24. White-winged Tern Chlidonias leucopterus. Approximately 20 were on the Gunsan reservoirs briefly on the 31st, including one in nearly full-breeding plumage (puzzlingly showing a greyish rump apparently more or less concolorous with the tail; and greyish upperwing coverts, but striking black underwing coverts).
  25. Black Woodpigeon Columba janthina. One or two were on Eocheong on the 30th. This is perhaps only the second record of the species on this island.

  26. Black Wood Pigeon Columba janthina, © Nial Moores

  27. Oriental Cuckoo Cuculus optatus. Perhaps two or three were on Eocheong on the 30th and one was on the mainland in Gunsan on 31st.
  28. Common Cuckoo Cuculus canorus. Out of c. 25+ cuckoos seen, most (~15?) were believed to be this species. Although four species were identified, many birds were left unidentified.
  29. Black-capped Kingfisher Halcyon pileata. One was on Eocheong.
  30. Tiger Shrike Lanius tigrinus. One was in Gunsan on the 31st.
  31. Brown Shrike Lanius cristatus. Two were on Eocheong.
  32. Sand Martin Riparia riparia. Four or five juveniles were in Gunsan on the 31st. Separation from Pale Martin was based on the combination of: the deep tail fork at rest (and in flight); the dark brown plumage tones of the upperparts and the complete and wide breast band (lacking grey tones: though such grey tones might perhaps only be a feature of adult Pale?); the darkness of the ear coverts which were as dark as the crown (again, though, perhaps only a feature which might be useful in adults?); and the feathering on the rear of the tarsus, which appeared to be restricted to an obvious feather tuft, and not to extend up the rear of the otherwise bare tarsus as expected in Pale. Although tarsal feathering is considered diagnostic of Pale and to be more or less absent in Sand, this can be difficult to see in the field and might even be somewhat variable (as first suggested by Dave Bakewell in his articles on Dig Deep). Umegaki Yusuke wrote (in lit. December 2013) that after his brief article on “brown-backed martins” was published in the Japanese birding magazine BIRDER last year, he subsequently received some conflicting information: one person saying that all ijimae Sands have tarsi feathering to some amount (based on skin examination), and another saying that no brown-backed martins trapped and ringed in central Honshu in autumn had tarsi feathering. Therefore, until better information is published, it seems wise in the ROK to consider dense or extensive tarsal feathering as diagnostic of Pale; and sparser feathering (in addition to the tuft) only as a supporting feature for those birds that also show the appropriate structural and plumage features.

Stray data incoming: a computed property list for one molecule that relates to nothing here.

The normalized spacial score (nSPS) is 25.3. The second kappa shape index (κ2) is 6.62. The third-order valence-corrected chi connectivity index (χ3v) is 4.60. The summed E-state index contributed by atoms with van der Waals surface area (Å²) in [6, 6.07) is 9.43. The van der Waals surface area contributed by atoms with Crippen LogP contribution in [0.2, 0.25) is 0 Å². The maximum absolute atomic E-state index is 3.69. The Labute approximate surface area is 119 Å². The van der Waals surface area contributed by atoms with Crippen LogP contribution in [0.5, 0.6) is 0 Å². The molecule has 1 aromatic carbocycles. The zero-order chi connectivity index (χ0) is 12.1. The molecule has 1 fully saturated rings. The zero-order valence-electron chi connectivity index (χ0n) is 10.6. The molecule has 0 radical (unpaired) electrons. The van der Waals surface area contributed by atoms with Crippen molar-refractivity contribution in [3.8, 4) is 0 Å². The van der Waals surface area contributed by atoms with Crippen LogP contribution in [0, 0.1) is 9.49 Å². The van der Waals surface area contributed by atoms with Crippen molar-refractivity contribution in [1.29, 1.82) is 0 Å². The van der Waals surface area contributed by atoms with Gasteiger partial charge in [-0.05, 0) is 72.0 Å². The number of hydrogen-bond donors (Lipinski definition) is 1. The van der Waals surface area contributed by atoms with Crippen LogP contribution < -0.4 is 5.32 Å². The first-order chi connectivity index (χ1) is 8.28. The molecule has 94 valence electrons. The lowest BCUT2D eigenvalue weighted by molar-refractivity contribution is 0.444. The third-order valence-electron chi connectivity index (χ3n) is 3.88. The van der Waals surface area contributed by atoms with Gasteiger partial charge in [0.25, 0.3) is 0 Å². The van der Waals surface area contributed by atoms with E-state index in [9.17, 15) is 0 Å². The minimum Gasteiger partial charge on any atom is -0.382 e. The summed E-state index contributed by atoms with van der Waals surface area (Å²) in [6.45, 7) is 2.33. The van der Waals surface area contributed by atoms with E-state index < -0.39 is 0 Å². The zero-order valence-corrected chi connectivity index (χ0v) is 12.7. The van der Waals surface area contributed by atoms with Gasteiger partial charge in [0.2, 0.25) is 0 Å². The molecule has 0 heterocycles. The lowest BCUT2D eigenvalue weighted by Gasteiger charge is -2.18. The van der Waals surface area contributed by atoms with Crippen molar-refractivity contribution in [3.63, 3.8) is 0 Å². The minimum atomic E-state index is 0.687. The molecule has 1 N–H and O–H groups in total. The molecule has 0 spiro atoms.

33. Sand Martin Riparia riparia, © Nial Moores

    Sand Martin Riparia riparia, © Nial Moores

    Sand Martin Riparia riparia, © Nial Moores

    Pale Martin Riparia diluta, May 17th 2013, © Nial Moores

  34. Kamchatka Leaf Warbler Phylloscopus examinandus. One heard on Eocheong on the 30th (sounding obviously different from the more numerous Arctic Warblers which were also present).
  35. Thick-billed Warbler Iduna aedon. Three were seen together in one ‘scope view on Eocheong.